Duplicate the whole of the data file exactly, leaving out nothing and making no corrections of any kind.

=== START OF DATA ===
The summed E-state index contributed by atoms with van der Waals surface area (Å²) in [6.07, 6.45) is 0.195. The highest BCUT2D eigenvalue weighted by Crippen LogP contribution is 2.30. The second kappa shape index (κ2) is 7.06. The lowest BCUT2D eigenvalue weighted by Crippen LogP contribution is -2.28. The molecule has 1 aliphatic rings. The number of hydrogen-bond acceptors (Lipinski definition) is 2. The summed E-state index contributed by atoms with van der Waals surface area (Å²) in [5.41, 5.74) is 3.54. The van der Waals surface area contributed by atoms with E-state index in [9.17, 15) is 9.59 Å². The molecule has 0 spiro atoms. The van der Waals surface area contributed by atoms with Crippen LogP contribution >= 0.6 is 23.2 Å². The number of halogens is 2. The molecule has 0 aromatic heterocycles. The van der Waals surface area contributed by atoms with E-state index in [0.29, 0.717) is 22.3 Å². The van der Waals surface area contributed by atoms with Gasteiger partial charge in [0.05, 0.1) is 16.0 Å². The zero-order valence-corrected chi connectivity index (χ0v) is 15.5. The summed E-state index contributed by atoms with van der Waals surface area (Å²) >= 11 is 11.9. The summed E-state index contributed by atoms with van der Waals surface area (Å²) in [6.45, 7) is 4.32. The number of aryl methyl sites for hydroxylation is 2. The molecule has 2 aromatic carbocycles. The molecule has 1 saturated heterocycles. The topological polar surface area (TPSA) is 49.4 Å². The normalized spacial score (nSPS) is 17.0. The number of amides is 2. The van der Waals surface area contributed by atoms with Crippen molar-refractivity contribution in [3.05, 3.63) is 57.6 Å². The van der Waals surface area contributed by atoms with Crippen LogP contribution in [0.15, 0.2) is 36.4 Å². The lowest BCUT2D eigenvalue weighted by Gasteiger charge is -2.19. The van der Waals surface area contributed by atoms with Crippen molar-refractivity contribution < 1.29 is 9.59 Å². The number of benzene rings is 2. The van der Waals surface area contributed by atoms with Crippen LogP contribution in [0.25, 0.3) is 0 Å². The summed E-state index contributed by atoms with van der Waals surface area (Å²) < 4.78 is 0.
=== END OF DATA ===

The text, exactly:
The summed E-state index contributed by atoms with van der Waals surface area (Å²) in [6.07, 6.45) is 0.195. The highest BCUT2D eigenvalue weighted by Crippen LogP contribution is 2.30. The second kappa shape index (κ2) is 7.06. The lowest BCUT2D eigenvalue weighted by Crippen LogP contribution is -2.28. The molecule has 1 aliphatic rings. The number of hydrogen-bond acceptors (Lipinski definition) is 2. The summed E-state index contributed by atoms with van der Waals surface area (Å²) in [5.41, 5.74) is 3.54. The van der Waals surface area contributed by atoms with E-state index in [9.17, 15) is 9.59 Å². The molecule has 0 spiro atoms. The van der Waals surface area contributed by atoms with Crippen LogP contribution >= 0.6 is 23.2 Å². The number of halogens is 2. The molecule has 0 aromatic heterocycles. The van der Waals surface area contributed by atoms with E-state index in [0.29, 0.717) is 22.3 Å². The van der Waals surface area contributed by atoms with Gasteiger partial charge in [0.05, 0.1) is 16.0 Å². The zero-order valence-corrected chi connectivity index (χ0v) is 15.5. The summed E-state index contributed by atoms with van der Waals surface area (Å²) >= 11 is 11.9. The summed E-state index contributed by atoms with van der Waals surface area (Å²) in [6.45, 7) is 4.32. The number of aryl methyl sites for hydroxylation is 2. The molecule has 2 aromatic carbocycles. The molecule has 1 saturated heterocycles. The topological polar surface area (TPSA) is 49.4 Å². The normalized spacial score (nSPS) is 17.0. The number of amides is 2. The van der Waals surface area contributed by atoms with Crippen molar-refractivity contribution in [3.05, 3.63) is 57.6 Å². The van der Waals surface area contributed by atoms with Crippen LogP contribution in [0.15, 0.2) is 36.4 Å². The lowest BCUT2D eigenvalue weighted by Gasteiger charge is -2.19. The van der Waals surface area contributed by atoms with Crippen molar-refractivity contribution < 1.29 is 9.59 Å². The number of benzene rings is 2. The van der Waals surface area contributed by atoms with Crippen LogP contribution in [0.25, 0.3) is 0 Å². The summed E-state index contributed by atoms with van der Waals surface area (Å²) < 4.78 is 0.